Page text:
Results will dovetail with aldermen addressing proposed ordinance on issue
For 5 years, Juan Diaz, 36, members of his family and his dog lived in a three-flat in Chicago’s Albany Park neighborhood. Last fall, a community group representative told him the building was in foreclosure. In April, they moved a block away to another apartment. (Chris Walker, Chicago Tribune)
During a typical week last year, 276 Chicago apartments were in buildings that fell into foreclosure, creating upheaval for families who were unsure how long they’d be able to stay in their units. Some faced intimidation and threats from property agents seeking to evict them.
The Lawyers’ Committee for Better Housing, in a study scheduled to be released Tuesday, calls for more stringent protections for renters at a time when affordable housing options within the city are shrinking and rents are on the increase.
“Every affordable housing unit is valuable, and we can’t lose another unit,” said Mark Swartz, the committee’s legal director. “We should be creating more rental units, not losing the ones we have.”
The report comes as a group of Chicago aldermen is expected to propose an ordinance this week that would force owners of repossessed apartment buildings, including those owned by Fannie Mae and Freddie Mac, to continue renting apartments to law-abiding, rent-paying tenants even after the buildings have been repossessed. The proposal calls for the rental relationships to continue, even if there was no written lease, until the building was sold.
Juan Diaz’s story is symbolic of the problems that the lawyers’ committee says are prevalent in Chicago.
For five years, Diaz, 36, members of his family and his dog lived on the first floor of a three-flat in Chicago’s Albany Park neighborhood. Last fall, a community group representative knocked on his door and told him the building was in foreclosure.
In November, he received notice that the building had changed hands and was owned by Fannie Mae. Then he began receiving unsettling phone calls.
“They kept calling me, telling me I needed to vacate,” Diaz said. “They were trying to kick me out, and I told them I know my rights and I have three months.”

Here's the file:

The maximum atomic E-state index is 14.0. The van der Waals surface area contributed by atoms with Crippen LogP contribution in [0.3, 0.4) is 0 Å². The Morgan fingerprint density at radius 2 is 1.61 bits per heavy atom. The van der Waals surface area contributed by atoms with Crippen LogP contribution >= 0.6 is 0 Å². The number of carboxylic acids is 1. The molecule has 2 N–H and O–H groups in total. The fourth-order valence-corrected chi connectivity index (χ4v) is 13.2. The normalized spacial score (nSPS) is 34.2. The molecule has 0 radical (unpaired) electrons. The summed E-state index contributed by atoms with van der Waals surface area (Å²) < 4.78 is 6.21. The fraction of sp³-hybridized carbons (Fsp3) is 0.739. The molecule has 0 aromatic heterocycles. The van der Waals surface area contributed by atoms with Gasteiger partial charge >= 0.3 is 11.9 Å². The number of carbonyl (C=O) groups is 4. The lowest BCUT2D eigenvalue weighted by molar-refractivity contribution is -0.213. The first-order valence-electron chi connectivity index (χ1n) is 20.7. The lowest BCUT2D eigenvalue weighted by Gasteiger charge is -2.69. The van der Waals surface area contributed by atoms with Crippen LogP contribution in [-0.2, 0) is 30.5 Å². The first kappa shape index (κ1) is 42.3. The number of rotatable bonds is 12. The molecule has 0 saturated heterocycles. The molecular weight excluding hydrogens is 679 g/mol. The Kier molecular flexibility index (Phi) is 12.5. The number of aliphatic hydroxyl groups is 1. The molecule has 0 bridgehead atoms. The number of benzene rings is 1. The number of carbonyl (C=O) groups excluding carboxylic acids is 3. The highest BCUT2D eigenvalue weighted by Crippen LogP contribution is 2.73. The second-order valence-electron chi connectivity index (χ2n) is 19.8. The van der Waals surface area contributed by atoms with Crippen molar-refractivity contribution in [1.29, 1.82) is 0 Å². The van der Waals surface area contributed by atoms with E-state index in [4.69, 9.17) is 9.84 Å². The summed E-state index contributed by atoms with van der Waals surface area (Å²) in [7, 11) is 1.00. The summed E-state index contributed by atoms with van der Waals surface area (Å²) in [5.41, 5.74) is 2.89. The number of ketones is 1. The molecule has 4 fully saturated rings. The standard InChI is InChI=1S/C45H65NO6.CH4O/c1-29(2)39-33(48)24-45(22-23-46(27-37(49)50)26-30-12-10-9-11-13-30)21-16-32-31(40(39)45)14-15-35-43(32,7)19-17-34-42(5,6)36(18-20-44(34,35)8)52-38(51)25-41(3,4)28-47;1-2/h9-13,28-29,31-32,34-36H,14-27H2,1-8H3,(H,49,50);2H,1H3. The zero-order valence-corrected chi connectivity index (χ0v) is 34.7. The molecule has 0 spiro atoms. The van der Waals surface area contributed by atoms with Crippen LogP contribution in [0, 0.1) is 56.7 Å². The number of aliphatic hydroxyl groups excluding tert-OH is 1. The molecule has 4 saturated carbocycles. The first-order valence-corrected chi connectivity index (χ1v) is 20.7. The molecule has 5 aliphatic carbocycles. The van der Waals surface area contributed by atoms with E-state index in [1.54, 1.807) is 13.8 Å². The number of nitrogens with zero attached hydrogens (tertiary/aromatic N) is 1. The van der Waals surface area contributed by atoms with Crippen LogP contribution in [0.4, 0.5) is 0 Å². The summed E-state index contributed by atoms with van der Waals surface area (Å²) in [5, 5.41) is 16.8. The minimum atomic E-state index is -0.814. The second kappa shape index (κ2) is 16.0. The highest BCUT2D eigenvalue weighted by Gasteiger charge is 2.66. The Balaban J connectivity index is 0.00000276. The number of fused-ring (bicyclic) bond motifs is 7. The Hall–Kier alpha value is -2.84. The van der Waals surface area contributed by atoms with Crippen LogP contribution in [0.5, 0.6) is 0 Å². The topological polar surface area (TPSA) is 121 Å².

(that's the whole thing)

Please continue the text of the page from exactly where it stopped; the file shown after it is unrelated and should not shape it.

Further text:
Then someone else called Diaz, saying they represented Fannie Mae, and offered him a month-to-month lease for less than he was paying. But the caller added that he also would have to pay the unspecified utility costs for the entire building, then vacant except for his family.
Diaz rejected the offer and in April moved a block away to another apartment. His security deposit was never returned.
“We didn’t know how to confront this situation,” Diaz said. “You have to think what’s going to happen because people do not want to work with us and the owners. We are the renters, and the renters keep these homes producing money for the banks.”
Fannie Mae put the empty building up for sale in June, for $365,950, and it is under contract.
“What (Diaz) experienced is typical of many tenants,” said Komal Vaidya, a staff attorney at the lawyers’ committee who worked with Diaz. “A lot experience utility shut-off, they experience intimidation. What good is 90 days if you’re being harassed throughout it, and what good is a lease if there is not a responsible party to maintain it?”
The proposed Chicago ordinance, called “Keep Chicago Renting,” resembles a 2010 law in Massachusetts. The ordinance would extend the rental period for law-abiding, rent-paying tenants until the building is sold, regardless of whether there was a written lease in place, and require additional notifications to be sent to occupants. It also would not allow rents to be raised unless the building owner petitions the court for an increase and tenants had a chance to defend their current rents to a judge.
There are federal, state and Chicago laws designed to protect tenants whose buildings are in foreclosure, providing them with certain notices and guaranteeing their tenancy for a certain period of time after a foreclosure action. But renter groups say those protections fall short or are not being followed.
Although some financial institutions have “purported” to institute programs to keep renters and homeowners in their homes, the policies are insufficient, the committee’s report concluded. Of the 500 tenants counseled by staff attorneys during the past three years, the lawyers say they’ve never seen landlords provide a seven-day notice to renters when a foreclosure begins. The lawyers said they also have only seen a successful rental option arranged three times, all in cases involving condominiums, not apartment buildings.
“Banks don’t want to be landlords,” said Robert Silverman, staff counsel with Business and Professional People for the Public Interest, which worked on the Chicago proposal along with several community groups. “You have a loss of rental units, and families forced to go out and find rental housing in what is an even tighter rental market. You’re exacerbating the shortage of affordable housing and exacerbating the vacant-building problem.”
As of March, about 8 percent of the 114,157 foreclosed properties in Fannie Mae’s national inventory were occupied by renters.
“If there are particular problems about a property, we’d love to know it,” a Fannie Mae spokesman said. “If a tenant or a neighbor has an issue, then we want to hear about it.”